In 2017 physical records outsold digital sales for the first time since 2011, but it’s not just indie stores and vinyl pressers that benefit; there has also been a renaissance in album artwork.
Designers were once the darlings of the record industry, with huge budgets and little outsider understanding of their magic. Music’s digital migration threatened irrelevance, but despite the convenience of streaming, buyers realised they were losing something far more valuable: the ability to see, hold, and cherish the music that defines them.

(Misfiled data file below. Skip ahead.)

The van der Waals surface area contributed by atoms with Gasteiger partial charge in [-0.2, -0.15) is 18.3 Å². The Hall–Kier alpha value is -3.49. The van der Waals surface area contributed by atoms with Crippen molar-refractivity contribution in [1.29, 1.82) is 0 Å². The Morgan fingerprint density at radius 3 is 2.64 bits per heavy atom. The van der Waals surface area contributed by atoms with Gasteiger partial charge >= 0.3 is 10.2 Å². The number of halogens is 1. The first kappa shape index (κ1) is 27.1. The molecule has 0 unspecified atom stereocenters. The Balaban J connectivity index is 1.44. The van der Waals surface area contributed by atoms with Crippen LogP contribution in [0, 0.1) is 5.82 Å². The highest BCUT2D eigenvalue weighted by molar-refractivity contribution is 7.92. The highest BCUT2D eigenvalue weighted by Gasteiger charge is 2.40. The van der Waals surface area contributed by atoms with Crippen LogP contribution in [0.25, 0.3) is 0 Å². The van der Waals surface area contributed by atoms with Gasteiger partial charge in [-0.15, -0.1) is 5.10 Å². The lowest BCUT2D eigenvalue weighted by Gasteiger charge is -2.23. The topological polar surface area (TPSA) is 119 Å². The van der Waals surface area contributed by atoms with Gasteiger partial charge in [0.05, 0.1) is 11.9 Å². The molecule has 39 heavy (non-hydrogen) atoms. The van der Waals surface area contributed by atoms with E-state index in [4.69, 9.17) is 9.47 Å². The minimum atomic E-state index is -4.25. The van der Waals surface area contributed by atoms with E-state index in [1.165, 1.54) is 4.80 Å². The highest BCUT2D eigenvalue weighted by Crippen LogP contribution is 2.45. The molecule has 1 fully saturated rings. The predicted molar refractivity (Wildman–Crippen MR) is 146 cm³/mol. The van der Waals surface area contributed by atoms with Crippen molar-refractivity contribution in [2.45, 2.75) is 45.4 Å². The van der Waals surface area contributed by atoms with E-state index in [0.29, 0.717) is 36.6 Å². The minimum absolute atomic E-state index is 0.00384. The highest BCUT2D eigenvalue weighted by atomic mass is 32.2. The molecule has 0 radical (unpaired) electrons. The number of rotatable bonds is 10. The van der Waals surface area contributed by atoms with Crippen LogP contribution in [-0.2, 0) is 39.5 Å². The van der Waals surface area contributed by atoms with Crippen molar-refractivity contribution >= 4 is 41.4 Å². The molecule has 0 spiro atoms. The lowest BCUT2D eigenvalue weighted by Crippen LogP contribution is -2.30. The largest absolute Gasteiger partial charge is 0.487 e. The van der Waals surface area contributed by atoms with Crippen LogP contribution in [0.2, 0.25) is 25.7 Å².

Artwork was once a necessity, visually representing the album on the shelf before a song was heard. Now, you can listen to an artist’s whole catalogue without seeing a single image. The cover is no longer the shop front, but a physical extension of the recorded artform, there through choice, not necessity. This has coincided with the rise of two new phenomena: single club reissues, and artist boxsets, two products for which the physical packaging is very much the selling point.
Today’s designers face completely different challenges to those of the industry’s heyday. Technology is more advanced and accessible than ever, but budgets are a fraction of what they once were. Innovation is limited not by imagination, but by the money available. Still, for the talented designer, now is a second golden age for record sleeve design.